Kildare's Jan Corcoran bidding for Olympic glory

2024 Paris Olmypics is the aim

Niamh O'Donoghue

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Niamh O'Donoghue

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Kildare's Jan Corcoran bidding for Olympic glory

Jan Corcoran

Imagine running for six hours non-stop around a 400 metre track, amassing over 73kms and discovering you still have power in your legs to keep going.
That’s how Jan, or ‘Jantastic’ as she is known (and for good reason), felt last August when she undertook a virtual marathon organised by the Ultra Marathon Association.
“We had to do it locally because we were in lockdown. Two club mates and I did it on a 400m track at Le Cheile. I was dizzy afterwards,” she laughs.
She covered a colossal 73.75km.
“That was the furthest I’ve ever ran, I felt really good. It was a big learning curve for me as well. I know now that I can do it. By the time the six hours was up, I could have kept running, so that was a huge confidence boost for me. Then obviously, having my club mates there was great. They jumped in and out and I got to wear my Irish kit. It wasn’t my official debut but it was still a debut.”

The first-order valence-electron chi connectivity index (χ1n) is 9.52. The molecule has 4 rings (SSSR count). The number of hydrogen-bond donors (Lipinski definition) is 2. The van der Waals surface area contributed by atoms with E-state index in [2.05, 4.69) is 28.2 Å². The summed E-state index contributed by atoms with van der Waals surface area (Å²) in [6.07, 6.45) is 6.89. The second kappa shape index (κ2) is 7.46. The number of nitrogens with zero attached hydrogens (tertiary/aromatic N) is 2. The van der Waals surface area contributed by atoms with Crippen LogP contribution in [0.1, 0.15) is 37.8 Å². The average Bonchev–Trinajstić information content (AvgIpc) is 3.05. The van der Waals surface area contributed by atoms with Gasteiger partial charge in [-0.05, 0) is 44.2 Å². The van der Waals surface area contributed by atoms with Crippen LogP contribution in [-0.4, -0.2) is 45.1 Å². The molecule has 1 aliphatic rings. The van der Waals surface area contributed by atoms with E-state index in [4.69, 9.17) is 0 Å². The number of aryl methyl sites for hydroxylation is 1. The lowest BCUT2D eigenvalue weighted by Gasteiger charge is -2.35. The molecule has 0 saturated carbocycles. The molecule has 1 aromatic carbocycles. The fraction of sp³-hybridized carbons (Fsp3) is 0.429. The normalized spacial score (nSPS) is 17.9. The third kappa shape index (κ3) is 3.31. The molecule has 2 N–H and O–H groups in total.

Working from home at St Mary’s Park in Leixlip as an anti-money laundering consultant, Jan has already qualified for the 50km in the World Championships and is aiming to cut her marathon time down to qualify for the Paris Olympics in 2024.
Having just turned 41 last month, the Leixlip athlete first took up running back in 2014.
” It kind of started around when my grandfather took ill, because I needed something it to keep my mind off it. I’ve always been very sporty from a very young age and soccer was a big thing that I did, and if somebody told me I couldn’t do it, or it’s only for boys, I’d say ‘you know what you can do’ and I’d try and prove them wrong,” declared Jan.
Her grandfather, William Cogley, who hailed from Enniscorthy, subsequently passed away.
“Running was my kind of escape, my way of dealing with it, I just decided to do something. I knew I was fit but running was a different type of fitness to soccer and it took a while . I didn’t do it to win races or anything, it was just for my mental health,” she said.
Jan recalled how her sister-in-law asked her to visit her local running club soon after.
“We were living in Westmeath at the time and I went down and I loved it. I wasn’t thinking about marathons, or ultra marathons at the time, I was just happy to run with everybody and my coach at the time saw something in me, and said ‘you know you could be quite good if we structured it right and you could start winning some medals and stuff’,” she explained.